Flossmoor - A pit bull puppy that had been at the center of an effort to regulate dangerous dogs in Flossmoor has been moved out of the village, according to its former owners.
``We got rid of it, but not because of (the neighbors who complained),``
said William Banks, whose family had adopted the puppy earlier this year. ``We just weren`t ready for a dog right now.`` (Which means the pit bull puppy was becoming a handful).
A discussion on banning such dogs from the village, or at least regulating how they may be kept, still is scheduled for the Flossmoor Village Board meeting at 7 p.m. Monday.
Neighbors of the Banks family and other residents concerned about pit bulls, formally known as American Staffordshire terriers, asked for the meeting late last month.
They expressed concerns that the dogs, which have a fearsome reputation for vicious attacks, could escape and injure children or other dogs in the village.
More than 100 Flossmoor residents have signed a petition asking for village action against the dogs.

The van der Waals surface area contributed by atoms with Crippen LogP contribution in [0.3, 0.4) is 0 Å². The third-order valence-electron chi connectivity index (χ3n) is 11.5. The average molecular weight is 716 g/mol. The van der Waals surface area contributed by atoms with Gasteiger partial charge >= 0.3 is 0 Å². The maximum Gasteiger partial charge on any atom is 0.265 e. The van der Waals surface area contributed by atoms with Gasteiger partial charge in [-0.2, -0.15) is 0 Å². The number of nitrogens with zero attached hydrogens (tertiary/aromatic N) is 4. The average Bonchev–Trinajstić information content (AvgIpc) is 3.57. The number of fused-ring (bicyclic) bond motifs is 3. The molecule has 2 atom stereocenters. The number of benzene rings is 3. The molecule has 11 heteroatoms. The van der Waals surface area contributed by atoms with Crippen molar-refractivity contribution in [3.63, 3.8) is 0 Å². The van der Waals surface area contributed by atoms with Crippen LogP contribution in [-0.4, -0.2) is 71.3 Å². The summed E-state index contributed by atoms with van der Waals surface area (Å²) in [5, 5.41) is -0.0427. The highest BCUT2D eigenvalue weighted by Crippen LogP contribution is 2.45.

Village Manager Peggy Glassford said at least two other pit bull terriers are kept in Flossmoor, according to dog license records, and there may be more.
The Village Board is expected to consider a variety of options for regulating pit bulls, the most likely of which are: banning them entirely from the village, requiring owners to buy liability insurance on the dogs, keeping them muzzled when outside on walks, and keeping them at other times inside or in cages with floors and ceilings.
Though most villages, including Flossmoor, have general laws regulating vicious dogs, Francis Pullam, a next door neighbor of the Banks family, has argued that they are not sufficient in the case of pit bulls.
``The drawback to those laws is it requires a tragedy to happen before the dog can be declared dangerous,`` he said.